From DIY home decor to handmade gifts, here are the best arts and crafts to spark your creativity

Make a Quilt From Your Old T-Shirts

About ten years ago while preparing for a move, I discovered that I owned an alarming number of t-shirts that I was unlikely to ever wear again. However, I had a sentimental attachment to many of them, or they were otherwise souvenirs of some interesting times. I had a hard time just getting rid of about making them into a quilt?

I preface this instructable by saying I know nothing whatsoever about quilting, and only the basics about sewing, so this was largely made up as I went along. The finished quilt is very big and heavy and warm and has borne up well under moderate use and gentle cleaning for about a decade now. I only have pictures of the finished quilt but will try to indicate in the photos the order of the steps as described.

What you'll need:

  • A sewing machine
  • A piece of cardboard with a cut 10"x10" window
  • A Sharpie
  • Fabric Scissors
  • 70 t-shirt squares
  • approx. 70 square feet of quilt batting (bought a couple rolls at JoAnn's fabrics)
  • approx. 70 square feet of fleece (also bought at JoAnn's)
  • A couple spools of thread, same color as fleece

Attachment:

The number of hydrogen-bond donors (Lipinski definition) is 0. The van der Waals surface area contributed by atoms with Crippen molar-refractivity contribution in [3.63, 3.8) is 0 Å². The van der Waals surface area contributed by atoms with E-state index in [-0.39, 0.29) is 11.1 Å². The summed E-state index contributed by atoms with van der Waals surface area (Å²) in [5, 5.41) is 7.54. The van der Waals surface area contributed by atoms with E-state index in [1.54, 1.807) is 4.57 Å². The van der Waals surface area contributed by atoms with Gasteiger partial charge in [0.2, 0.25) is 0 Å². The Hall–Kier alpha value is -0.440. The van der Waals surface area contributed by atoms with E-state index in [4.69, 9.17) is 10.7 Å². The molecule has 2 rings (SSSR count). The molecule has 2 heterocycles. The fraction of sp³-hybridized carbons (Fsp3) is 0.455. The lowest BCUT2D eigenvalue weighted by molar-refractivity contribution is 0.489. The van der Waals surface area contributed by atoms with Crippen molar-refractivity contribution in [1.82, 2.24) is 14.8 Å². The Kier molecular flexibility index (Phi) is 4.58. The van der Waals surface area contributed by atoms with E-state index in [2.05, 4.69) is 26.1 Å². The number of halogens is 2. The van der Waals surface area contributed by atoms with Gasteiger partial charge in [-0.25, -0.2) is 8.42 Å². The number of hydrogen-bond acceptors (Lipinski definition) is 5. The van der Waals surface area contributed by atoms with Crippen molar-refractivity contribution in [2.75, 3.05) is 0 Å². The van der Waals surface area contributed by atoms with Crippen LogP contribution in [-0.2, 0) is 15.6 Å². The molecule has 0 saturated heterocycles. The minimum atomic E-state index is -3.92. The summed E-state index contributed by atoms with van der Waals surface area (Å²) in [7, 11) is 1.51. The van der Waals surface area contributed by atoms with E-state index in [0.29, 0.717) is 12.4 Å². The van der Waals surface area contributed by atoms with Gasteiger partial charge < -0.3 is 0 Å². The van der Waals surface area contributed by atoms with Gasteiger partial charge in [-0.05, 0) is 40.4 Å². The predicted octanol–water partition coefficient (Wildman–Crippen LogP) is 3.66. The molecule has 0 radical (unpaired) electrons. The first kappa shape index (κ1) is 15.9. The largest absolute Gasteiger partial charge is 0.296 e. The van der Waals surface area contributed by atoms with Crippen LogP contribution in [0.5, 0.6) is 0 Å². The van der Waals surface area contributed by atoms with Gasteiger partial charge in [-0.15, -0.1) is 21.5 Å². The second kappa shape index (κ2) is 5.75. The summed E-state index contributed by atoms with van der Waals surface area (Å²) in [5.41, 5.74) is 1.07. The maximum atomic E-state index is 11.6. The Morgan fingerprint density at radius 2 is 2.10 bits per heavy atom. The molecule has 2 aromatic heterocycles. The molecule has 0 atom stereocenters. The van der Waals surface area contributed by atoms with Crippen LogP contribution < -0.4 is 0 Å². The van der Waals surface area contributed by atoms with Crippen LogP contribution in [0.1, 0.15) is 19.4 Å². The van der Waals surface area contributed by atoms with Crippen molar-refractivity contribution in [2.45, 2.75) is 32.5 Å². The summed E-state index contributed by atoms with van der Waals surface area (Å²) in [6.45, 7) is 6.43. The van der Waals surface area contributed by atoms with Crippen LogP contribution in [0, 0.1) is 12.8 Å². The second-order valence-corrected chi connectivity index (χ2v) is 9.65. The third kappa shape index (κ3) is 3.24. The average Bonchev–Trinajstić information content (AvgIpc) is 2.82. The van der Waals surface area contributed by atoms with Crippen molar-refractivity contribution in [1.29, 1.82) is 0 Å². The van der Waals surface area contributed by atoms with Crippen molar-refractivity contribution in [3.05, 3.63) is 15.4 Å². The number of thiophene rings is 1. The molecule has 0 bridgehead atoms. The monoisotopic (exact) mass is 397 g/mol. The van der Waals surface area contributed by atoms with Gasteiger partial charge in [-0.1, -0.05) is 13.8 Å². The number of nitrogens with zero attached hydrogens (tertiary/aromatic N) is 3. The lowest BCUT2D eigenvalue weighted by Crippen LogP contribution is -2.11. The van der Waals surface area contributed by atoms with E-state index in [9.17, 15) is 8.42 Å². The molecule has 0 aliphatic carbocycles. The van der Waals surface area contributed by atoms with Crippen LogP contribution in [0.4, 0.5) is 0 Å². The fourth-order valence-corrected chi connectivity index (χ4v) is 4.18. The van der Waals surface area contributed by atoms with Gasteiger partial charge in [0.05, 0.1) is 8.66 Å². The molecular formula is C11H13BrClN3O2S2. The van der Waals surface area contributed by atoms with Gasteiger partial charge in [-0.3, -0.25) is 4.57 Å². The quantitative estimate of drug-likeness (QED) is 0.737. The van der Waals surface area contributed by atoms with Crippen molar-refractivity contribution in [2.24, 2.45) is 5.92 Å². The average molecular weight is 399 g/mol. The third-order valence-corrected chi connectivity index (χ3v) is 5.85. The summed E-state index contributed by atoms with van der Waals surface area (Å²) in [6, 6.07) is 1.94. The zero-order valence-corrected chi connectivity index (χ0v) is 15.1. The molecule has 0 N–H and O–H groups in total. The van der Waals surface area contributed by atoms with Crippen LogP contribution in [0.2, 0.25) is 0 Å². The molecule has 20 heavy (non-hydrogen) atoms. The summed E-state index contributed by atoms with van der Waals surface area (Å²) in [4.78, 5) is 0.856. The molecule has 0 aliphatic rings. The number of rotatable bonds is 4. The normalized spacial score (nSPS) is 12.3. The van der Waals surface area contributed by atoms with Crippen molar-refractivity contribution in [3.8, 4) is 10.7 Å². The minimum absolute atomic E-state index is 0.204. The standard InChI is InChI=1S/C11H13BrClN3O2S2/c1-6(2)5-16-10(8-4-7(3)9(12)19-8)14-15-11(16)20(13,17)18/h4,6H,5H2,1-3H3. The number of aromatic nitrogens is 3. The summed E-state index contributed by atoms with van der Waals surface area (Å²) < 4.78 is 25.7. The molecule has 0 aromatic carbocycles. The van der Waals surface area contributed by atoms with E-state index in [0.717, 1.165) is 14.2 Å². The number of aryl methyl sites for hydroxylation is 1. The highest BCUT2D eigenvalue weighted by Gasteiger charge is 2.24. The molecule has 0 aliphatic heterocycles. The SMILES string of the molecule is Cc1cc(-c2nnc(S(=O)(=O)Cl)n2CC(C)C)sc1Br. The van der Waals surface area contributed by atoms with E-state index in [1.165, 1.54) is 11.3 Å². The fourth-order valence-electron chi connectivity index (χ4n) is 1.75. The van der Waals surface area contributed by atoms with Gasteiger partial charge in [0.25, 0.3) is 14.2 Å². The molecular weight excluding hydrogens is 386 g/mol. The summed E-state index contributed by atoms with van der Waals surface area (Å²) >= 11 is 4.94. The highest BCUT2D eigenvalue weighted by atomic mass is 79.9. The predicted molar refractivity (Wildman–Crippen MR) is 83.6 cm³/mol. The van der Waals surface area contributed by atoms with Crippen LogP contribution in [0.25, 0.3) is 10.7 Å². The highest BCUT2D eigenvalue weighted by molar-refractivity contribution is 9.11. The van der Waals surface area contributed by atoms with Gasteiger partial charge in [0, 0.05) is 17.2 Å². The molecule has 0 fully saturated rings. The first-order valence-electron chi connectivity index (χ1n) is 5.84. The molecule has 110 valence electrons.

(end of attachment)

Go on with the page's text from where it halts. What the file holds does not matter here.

• 54 large safety pins
  • a box of large straight pins

Cut Up the Shirts

Take your cardboard frame and place it over the section of the t-shirt you want in your quilt. Trace the box with the sharpie. Once you have all your boxes traced, cut them out with your fabric scissors. I wanted my quilt to be big enough to cover a full sized bed, so I needed 70 squares for a 7x10 pattern.

I used mostly squares with printing on them, but it might also be nice to have some solid colors by cutting up blank squares from the opposite sides of the shirts. Obviously you can also have larger or smaller squares if you prefer.

Sew the Squares Together

My cut squares were 10"x10", so that after they were sewn together with a 1/4 inch seam allowance on each side, the squares were around 9.5"x9.5". As I said, I was making this up as I went so I wasn't too overly concerned about exact measurements.

Place all the squares out on the floor and arrange them into the pattern that you want. Pin the the squares in the shorter rows together and sew one row at a time. Pin the rows together one at a time and sew.

Pin to Batting & Backing

Lay out the fleece on the floor. Unroll the batting on top of the fleece. Place on top the sheet of sewn-together squares.

Pin the three layers together at the corner joins of the squares using large safety pins (the three layers will be quite thick.)

Trim the edges of the fleece and batting to be the same size as the sewn squares. Turn under and pin all the edges along the outside.

Sew Everything Together

Sew the outside edges together. Because the t-shirts and the fleece have a lot of stretch to them I used a zig-zag stitch.

With straight stitch, sew the front side to the back side in the pattern indicated in the second photo by the pink lines. From the back this will look like a concentric rectangle pattern.

Remove all the pins and prepare to snuggle up under your super comfy new quilt.


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